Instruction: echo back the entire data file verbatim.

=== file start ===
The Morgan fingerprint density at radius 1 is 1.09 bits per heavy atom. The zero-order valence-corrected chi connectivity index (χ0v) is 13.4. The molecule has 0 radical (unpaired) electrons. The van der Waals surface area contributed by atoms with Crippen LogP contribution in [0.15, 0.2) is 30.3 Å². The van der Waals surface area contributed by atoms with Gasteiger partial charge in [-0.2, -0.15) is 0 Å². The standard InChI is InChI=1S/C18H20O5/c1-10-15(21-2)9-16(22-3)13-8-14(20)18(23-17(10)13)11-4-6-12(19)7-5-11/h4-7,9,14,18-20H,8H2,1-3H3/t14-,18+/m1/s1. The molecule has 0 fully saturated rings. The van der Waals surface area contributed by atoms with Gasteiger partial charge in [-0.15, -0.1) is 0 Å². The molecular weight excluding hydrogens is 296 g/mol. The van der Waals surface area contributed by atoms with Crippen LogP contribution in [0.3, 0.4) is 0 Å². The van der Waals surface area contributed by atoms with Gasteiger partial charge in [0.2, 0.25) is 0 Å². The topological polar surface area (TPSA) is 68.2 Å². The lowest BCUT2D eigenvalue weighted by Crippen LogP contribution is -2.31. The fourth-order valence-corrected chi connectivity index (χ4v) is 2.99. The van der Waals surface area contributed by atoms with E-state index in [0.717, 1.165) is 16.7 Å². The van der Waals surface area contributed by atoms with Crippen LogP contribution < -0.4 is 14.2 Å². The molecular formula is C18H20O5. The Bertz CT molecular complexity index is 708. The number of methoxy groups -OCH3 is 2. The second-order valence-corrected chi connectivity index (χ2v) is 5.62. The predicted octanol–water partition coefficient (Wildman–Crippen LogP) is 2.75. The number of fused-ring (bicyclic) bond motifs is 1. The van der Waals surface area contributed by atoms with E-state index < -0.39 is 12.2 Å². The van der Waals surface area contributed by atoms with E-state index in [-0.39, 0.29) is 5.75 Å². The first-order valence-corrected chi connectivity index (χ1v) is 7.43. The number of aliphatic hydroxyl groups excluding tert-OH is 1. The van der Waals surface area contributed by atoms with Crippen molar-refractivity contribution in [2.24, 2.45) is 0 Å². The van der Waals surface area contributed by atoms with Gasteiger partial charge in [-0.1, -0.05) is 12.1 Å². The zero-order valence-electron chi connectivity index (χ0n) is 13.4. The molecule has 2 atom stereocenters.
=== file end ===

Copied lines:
The Morgan fingerprint density at radius 1 is 1.09 bits per heavy atom. The zero-order valence-corrected chi connectivity index (χ0v) is 13.4. The molecule has 0 radical (unpaired) electrons. The van der Waals surface area contributed by atoms with Crippen LogP contribution in [0.15, 0.2) is 30.3 Å². The van der Waals surface area contributed by atoms with Gasteiger partial charge in [-0.2, -0.15) is 0 Å². The standard InChI is InChI=1S/C18H20O5/c1-10-15(21-2)9-16(22-3)13-8-14(20)18(23-17(10)13)11-4-6-12(19)7-5-11/h4-7,9,14,18-20H,8H2,1-3H3/t14-,18+/m1/s1. The molecule has 0 fully saturated rings. The van der Waals surface area contributed by atoms with Gasteiger partial charge in [-0.15, -0.1) is 0 Å². The molecular weight excluding hydrogens is 296 g/mol. The van der Waals surface area contributed by atoms with Crippen LogP contribution in [0.3, 0.4) is 0 Å². The van der Waals surface area contributed by atoms with Gasteiger partial charge in [0.2, 0.25) is 0 Å². The topological polar surface area (TPSA) is 68.2 Å². The lowest BCUT2D eigenvalue weighted by Crippen LogP contribution is -2.31. The fourth-order valence-corrected chi connectivity index (χ4v) is 2.99. The van der Waals surface area contributed by atoms with E-state index in [0.717, 1.165) is 16.7 Å². The van der Waals surface area contributed by atoms with Crippen LogP contribution < -0.4 is 14.2 Å². The molecular formula is C18H20O5. The Bertz CT molecular complexity index is 708. The number of methoxy groups -OCH3 is 2. The second-order valence-corrected chi connectivity index (χ2v) is 5.62. The predicted octanol–water partition coefficient (Wildman–Crippen LogP) is 2.75. The number of fused-ring (bicyclic) bond motifs is 1. The van der Waals surface area contributed by atoms with E-state index < -0.39 is 12.2 Å². The van der Waals surface area contributed by atoms with E-state index in [-0.39, 0.29) is 5.75 Å². The first-order valence-corrected chi connectivity index (χ1v) is 7.43. The number of aliphatic hydroxyl groups excluding tert-OH is 1. The van der Waals surface area contributed by atoms with Crippen molar-refractivity contribution in [2.24, 2.45) is 0 Å². The van der Waals surface area contributed by atoms with Gasteiger partial charge in [-0.1, -0.05) is 12.1 Å². The zero-order valence-electron chi connectivity index (χ0n) is 13.4. The molecule has 2 atom stereocenters.